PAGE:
This 27-page eBook is a tutorial to understand the basics of the Barry Harris approach to improvised lines and harmony. Although notated for piano, this guide serves as good primer for any instrument including guitar.
The book is divided into three parts:
Part I – Improvised Lines
Some basic motifs
Addendum 1: Song Example: Stay Right With It
Addendum 2: Solo Example: Stay Right With It
(3rd. & 4th. Choruses)
Part II – Basic Chord Movement
Sixth chords, long and short
Using the chords
Part III – Exploring the Sixth Diminished Scale
Major & Minor sixth diminished scales
The most important parts (for me) are Part I and III – these explain how Barry approaches lines that rhythmically place the chord tones on the beat and makes faster lines sound good.
Although I’m already aware of the basic concepts (I’ve studied his approach in different books before), this book provides a good explanation for it. In addition to what the author wrote to explain the ideas, we also get Barry Harris’s comments (written in italics) and variations on the examples given.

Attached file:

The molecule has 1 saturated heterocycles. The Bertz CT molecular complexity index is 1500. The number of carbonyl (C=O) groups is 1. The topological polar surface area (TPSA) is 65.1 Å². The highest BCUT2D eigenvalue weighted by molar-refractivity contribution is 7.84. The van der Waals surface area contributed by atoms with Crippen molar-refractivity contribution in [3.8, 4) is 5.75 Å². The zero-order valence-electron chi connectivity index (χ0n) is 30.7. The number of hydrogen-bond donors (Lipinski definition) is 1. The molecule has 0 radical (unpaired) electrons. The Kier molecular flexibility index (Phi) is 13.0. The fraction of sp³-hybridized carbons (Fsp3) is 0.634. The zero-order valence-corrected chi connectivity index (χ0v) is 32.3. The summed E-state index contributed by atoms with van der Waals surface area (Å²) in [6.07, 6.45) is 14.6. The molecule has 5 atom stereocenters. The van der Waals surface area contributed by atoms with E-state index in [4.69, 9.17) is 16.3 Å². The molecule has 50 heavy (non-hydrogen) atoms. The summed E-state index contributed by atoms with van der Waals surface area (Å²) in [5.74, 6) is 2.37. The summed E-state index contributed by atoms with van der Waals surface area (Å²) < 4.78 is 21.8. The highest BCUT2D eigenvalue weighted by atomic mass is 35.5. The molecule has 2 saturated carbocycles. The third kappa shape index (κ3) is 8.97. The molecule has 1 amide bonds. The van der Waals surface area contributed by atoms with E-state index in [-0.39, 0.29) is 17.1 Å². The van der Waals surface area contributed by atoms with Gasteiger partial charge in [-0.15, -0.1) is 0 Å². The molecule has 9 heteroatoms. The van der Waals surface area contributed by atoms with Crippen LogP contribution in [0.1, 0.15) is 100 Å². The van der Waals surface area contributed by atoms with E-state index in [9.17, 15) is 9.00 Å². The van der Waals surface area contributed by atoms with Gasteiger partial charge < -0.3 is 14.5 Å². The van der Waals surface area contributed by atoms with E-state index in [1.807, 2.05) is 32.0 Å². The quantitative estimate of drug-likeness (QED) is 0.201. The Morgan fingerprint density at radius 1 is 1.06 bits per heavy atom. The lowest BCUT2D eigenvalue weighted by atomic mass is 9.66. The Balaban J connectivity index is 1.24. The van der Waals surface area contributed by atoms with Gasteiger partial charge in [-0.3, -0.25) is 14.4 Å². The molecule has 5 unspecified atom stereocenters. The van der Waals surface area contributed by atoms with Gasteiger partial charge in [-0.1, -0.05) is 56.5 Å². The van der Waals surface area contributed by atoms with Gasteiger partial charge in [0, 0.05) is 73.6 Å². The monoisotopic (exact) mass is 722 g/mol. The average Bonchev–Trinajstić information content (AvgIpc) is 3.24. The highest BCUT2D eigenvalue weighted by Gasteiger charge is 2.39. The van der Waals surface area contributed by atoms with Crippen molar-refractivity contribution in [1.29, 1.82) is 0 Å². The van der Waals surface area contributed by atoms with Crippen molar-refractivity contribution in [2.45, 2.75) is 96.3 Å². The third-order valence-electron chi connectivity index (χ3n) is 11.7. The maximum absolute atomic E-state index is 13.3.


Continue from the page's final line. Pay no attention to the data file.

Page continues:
In Part II, the basic chord movement section is good too, but since I play guitar I could only play certain examples (with adaptations of course). Still it’s great to hear the harmony and how the movement is created. (There are other books and videos that show the concepts applied to guitar that I might be reviewing in the future.)
All in all, this is a concise introduction to Barry’s thinking. It delivers on the promise of the title & can provide the right musician with literally hours of practice ideas. I for one plan to practice some of the line ideas today to kickstart my week.
I’m also thinking of checking out the second part of the tutorial “The Origin of the Four Important Chord Types & Their Scales An Overview of the Barry Harris Harmonic Principles by Fiona Bicket” but maybe sometime later this week at the earliest.
Pros: Good material and well organized.
Cons: Might feel like a short eBook at 27 pages. Still, if you take the concepts to each of it’s logical conclusion (playing them on different chord types, in all keys), it actually becomes a full workout.
TLDR: If you’ve heard of the Barry Harris approach but you’re not sure what’s it all about, this is a good introduction.
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